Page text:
By Dana Goldman
Watching Arrested Development with my kids, my mind started to wander after the eighth episode or so. How can Netflix let us gorge ourselves on so much television and – if it makes business sense – are there any lessons for the health care industry? The surprising answer turns out be yes, and it has to do with drugs.
Some background is needed. Despite the modest contribution of pharmaceuticals to overall health care spending, rising prices have raised concerns about access to life-saving drugs. The most important consequence of this trend may be the dramatic increase in patient out-of-pocket spending, and how it affects adherence.
The health community has been worried about high out-of-pocket costs for awhile. Physicians often distribute free samples to patients with financial need. Pill splitting – wherein patients divide higher dose tablets to avoid expensive co-payments – is common. Illinois’ Medicaid program even required the practice at one point. But pill splitting entails risks and is not possible for all drugs – especially extended release formulations.
The fundamental public health problem is that high prices discourage compliance with prescribed regimens. And this poor compliance worsens health outcomes through uncontrolled hypertension, high cholesterol, untreated psychiatric illness, and resistant bacterial infections – just to name a few. Non-compliance also has social costs – particularly because it can reduce productivity and significantly increase medical costs as well.
The most commonly proposed solution is to lower prices, as some prominent physicians argued in the New York Times recently. This is just wrong. Regulating prices works in the short-term, but it will reduce incentives for future pharmaceutical innovation. The evidence on this link between prices today – and innovation tomorrow – is clear. Malaria afflicts 200 million people annually, but there was little innovation to treat the disease. It wasn’t until The Global Fund was set up – with the involvement of the Gates Foundation – that innovation started to appear. R&D for rare diseases is another good example. In the 16 years prior to passage of the US Orphan Drug Act, approximately 34 drugs were approved for rare conditions. Since its passage, 347 drugs treating orphan diseases have emerged. The bottom line is that we have good evidence that price controls harm long-term population health by reducing innovation.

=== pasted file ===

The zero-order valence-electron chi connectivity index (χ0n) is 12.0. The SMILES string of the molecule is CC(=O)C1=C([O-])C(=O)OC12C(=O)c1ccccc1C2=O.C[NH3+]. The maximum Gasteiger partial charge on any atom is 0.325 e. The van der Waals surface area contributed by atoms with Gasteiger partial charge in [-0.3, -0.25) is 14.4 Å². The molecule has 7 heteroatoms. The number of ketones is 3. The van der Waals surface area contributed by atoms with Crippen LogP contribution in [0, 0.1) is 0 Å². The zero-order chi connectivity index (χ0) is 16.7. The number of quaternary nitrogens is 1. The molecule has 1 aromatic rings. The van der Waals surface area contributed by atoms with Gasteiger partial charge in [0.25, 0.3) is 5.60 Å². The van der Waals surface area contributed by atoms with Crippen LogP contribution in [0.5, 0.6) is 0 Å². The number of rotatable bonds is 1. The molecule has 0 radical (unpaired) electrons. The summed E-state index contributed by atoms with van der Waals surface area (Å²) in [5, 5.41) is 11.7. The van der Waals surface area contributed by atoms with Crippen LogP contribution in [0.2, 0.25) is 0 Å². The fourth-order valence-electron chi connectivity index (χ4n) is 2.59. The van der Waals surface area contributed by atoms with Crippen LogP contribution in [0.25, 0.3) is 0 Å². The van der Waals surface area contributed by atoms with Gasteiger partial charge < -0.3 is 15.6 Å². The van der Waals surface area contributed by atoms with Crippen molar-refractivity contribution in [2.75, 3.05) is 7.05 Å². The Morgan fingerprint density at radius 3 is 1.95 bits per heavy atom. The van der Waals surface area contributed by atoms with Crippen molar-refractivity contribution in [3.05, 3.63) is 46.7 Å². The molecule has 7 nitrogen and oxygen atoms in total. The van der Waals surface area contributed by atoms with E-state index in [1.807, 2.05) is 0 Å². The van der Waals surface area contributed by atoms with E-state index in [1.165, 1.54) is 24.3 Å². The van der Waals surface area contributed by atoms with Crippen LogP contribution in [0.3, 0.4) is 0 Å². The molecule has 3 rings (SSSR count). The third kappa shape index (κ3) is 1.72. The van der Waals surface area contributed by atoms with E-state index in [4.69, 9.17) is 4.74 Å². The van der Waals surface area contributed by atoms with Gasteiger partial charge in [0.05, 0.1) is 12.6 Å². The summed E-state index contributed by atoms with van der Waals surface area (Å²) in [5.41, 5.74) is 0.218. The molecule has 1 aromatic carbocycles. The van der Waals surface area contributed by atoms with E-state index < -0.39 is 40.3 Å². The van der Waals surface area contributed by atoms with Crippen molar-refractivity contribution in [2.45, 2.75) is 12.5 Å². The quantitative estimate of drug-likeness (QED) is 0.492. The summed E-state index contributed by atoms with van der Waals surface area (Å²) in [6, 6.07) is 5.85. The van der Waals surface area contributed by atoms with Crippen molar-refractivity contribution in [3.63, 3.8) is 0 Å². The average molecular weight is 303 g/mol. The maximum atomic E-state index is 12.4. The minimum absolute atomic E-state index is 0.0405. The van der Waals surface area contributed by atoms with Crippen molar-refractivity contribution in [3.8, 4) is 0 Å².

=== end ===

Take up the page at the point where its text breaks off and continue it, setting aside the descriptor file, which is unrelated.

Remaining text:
So what can we do? The trick here is to think of drugs as any other consumer good where there are high fixed costs and low marginal costs. Numerous examples surround us: Netflix, internet service, cable and satellite television – even all-you-can-eat buffets. But perhaps the most relevant example is software. Rather than charging us every time we boot our laptops, Microsoft and Apple charge a one-time fee for the use of their operating systems. In each case, consumers pay a fixed fee upfront, after which they pay a very low (or nonexistent) amount for use of the good or service. Because usage fees are lower than they would be if charged on a per-unit basis — the manufacturer makes up for this cost with the license fee — those purchasing the product end up consuming more than they would if prices were higher.
Tomas Philipson, Anupam Jena, Eric Sun, and I have proposed a similar model that would involve licensing drugs, rather than purchasing them. We demonstrate that license fees, when combined with zero or low co-payments, could improve compliance with statin therapy, in the same way that Netflix encourages more viewing. And because increased utilization is beneficial to patients, everyone – patients, health plans and manufacturers – can share some of the added value generated by the licensing model.
The bottom line is that the pharmaceutical and insurance industries could learn a thing or two from Netflix, Microsoft, and Apple.
Post originally published on Linked in
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